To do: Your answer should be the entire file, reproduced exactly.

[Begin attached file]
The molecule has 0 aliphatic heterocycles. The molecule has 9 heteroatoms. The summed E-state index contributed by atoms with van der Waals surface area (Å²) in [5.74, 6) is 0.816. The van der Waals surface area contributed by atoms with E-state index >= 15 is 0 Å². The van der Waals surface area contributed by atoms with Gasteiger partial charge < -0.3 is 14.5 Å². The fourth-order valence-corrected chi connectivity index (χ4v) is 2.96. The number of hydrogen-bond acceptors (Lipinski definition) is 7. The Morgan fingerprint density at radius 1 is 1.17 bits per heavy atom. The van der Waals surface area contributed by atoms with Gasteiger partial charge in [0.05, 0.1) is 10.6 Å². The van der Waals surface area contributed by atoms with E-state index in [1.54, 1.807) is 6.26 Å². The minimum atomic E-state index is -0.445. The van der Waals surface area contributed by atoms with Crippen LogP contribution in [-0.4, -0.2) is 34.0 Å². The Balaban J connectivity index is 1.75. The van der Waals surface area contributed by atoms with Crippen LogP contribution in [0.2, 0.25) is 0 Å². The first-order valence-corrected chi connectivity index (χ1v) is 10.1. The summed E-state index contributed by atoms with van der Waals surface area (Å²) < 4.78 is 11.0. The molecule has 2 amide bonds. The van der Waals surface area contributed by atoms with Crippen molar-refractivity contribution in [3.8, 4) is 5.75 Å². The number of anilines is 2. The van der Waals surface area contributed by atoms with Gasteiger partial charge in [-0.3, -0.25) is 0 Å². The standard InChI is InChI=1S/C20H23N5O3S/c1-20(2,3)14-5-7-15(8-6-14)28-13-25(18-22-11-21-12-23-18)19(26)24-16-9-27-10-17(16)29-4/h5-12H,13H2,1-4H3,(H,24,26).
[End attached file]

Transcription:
The molecule has 0 aliphatic heterocycles. The molecule has 9 heteroatoms. The summed E-state index contributed by atoms with van der Waals surface area (Å²) in [5.74, 6) is 0.816. The van der Waals surface area contributed by atoms with E-state index >= 15 is 0 Å². The van der Waals surface area contributed by atoms with Gasteiger partial charge < -0.3 is 14.5 Å². The fourth-order valence-corrected chi connectivity index (χ4v) is 2.96. The number of hydrogen-bond acceptors (Lipinski definition) is 7. The Morgan fingerprint density at radius 1 is 1.17 bits per heavy atom. The van der Waals surface area contributed by atoms with Gasteiger partial charge in [0.05, 0.1) is 10.6 Å². The van der Waals surface area contributed by atoms with E-state index in [1.54, 1.807) is 6.26 Å². The minimum atomic E-state index is -0.445. The van der Waals surface area contributed by atoms with Crippen LogP contribution in [-0.4, -0.2) is 34.0 Å². The Balaban J connectivity index is 1.75. The van der Waals surface area contributed by atoms with Crippen LogP contribution in [0.2, 0.25) is 0 Å². The first-order valence-corrected chi connectivity index (χ1v) is 10.1. The summed E-state index contributed by atoms with van der Waals surface area (Å²) < 4.78 is 11.0. The molecule has 2 amide bonds. The van der Waals surface area contributed by atoms with Crippen molar-refractivity contribution in [3.8, 4) is 5.75 Å². The number of anilines is 2. The van der Waals surface area contributed by atoms with Gasteiger partial charge in [-0.3, -0.25) is 0 Å². The standard InChI is InChI=1S/C20H23N5O3S/c1-20(2,3)14-5-7-15(8-6-14)28-13-25(18-22-11-21-12-23-18)19(26)24-16-9-27-10-17(16)29-4/h5-12H,13H2,1-4H3,(H,24,26).